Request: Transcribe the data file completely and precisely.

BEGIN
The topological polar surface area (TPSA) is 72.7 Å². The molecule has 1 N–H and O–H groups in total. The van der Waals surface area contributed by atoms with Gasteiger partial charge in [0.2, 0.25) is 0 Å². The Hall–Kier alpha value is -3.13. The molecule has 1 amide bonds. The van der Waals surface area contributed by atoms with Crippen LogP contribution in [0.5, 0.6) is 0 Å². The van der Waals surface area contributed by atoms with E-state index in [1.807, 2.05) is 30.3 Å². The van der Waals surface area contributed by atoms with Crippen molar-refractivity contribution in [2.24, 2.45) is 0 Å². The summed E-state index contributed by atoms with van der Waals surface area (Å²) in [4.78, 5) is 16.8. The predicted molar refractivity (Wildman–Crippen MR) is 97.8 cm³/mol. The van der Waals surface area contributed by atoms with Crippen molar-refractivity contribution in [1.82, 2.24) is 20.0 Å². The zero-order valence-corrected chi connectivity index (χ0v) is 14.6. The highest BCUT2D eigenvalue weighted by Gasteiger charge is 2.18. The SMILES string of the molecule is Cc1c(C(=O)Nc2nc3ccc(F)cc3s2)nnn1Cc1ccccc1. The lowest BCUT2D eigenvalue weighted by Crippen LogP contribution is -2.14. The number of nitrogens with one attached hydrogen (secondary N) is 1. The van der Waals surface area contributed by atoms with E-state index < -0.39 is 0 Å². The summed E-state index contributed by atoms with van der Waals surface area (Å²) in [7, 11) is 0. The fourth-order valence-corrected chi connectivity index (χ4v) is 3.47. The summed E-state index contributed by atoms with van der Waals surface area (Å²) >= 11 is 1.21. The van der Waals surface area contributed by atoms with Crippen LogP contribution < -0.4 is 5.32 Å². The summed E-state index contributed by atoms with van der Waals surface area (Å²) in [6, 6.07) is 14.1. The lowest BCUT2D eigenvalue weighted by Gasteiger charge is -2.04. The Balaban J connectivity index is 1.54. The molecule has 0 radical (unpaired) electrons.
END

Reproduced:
The topological polar surface area (TPSA) is 72.7 Å². The molecule has 1 N–H and O–H groups in total. The van der Waals surface area contributed by atoms with Gasteiger partial charge in [0.2, 0.25) is 0 Å². The Hall–Kier alpha value is -3.13. The molecule has 1 amide bonds. The van der Waals surface area contributed by atoms with Crippen LogP contribution in [0.5, 0.6) is 0 Å². The van der Waals surface area contributed by atoms with E-state index in [1.807, 2.05) is 30.3 Å². The van der Waals surface area contributed by atoms with Crippen molar-refractivity contribution in [2.24, 2.45) is 0 Å². The summed E-state index contributed by atoms with van der Waals surface area (Å²) in [4.78, 5) is 16.8. The predicted molar refractivity (Wildman–Crippen MR) is 97.8 cm³/mol. The van der Waals surface area contributed by atoms with Crippen molar-refractivity contribution in [1.82, 2.24) is 20.0 Å². The zero-order valence-corrected chi connectivity index (χ0v) is 14.6. The highest BCUT2D eigenvalue weighted by Gasteiger charge is 2.18. The SMILES string of the molecule is Cc1c(C(=O)Nc2nc3ccc(F)cc3s2)nnn1Cc1ccccc1. The lowest BCUT2D eigenvalue weighted by Crippen LogP contribution is -2.14. The number of nitrogens with one attached hydrogen (secondary N) is 1. The van der Waals surface area contributed by atoms with E-state index < -0.39 is 0 Å². The summed E-state index contributed by atoms with van der Waals surface area (Å²) in [7, 11) is 0. The fourth-order valence-corrected chi connectivity index (χ4v) is 3.47. The summed E-state index contributed by atoms with van der Waals surface area (Å²) >= 11 is 1.21. The van der Waals surface area contributed by atoms with Crippen LogP contribution < -0.4 is 5.32 Å². The summed E-state index contributed by atoms with van der Waals surface area (Å²) in [6, 6.07) is 14.1. The lowest BCUT2D eigenvalue weighted by Gasteiger charge is -2.04. The Balaban J connectivity index is 1.54. The molecule has 0 radical (unpaired) electrons.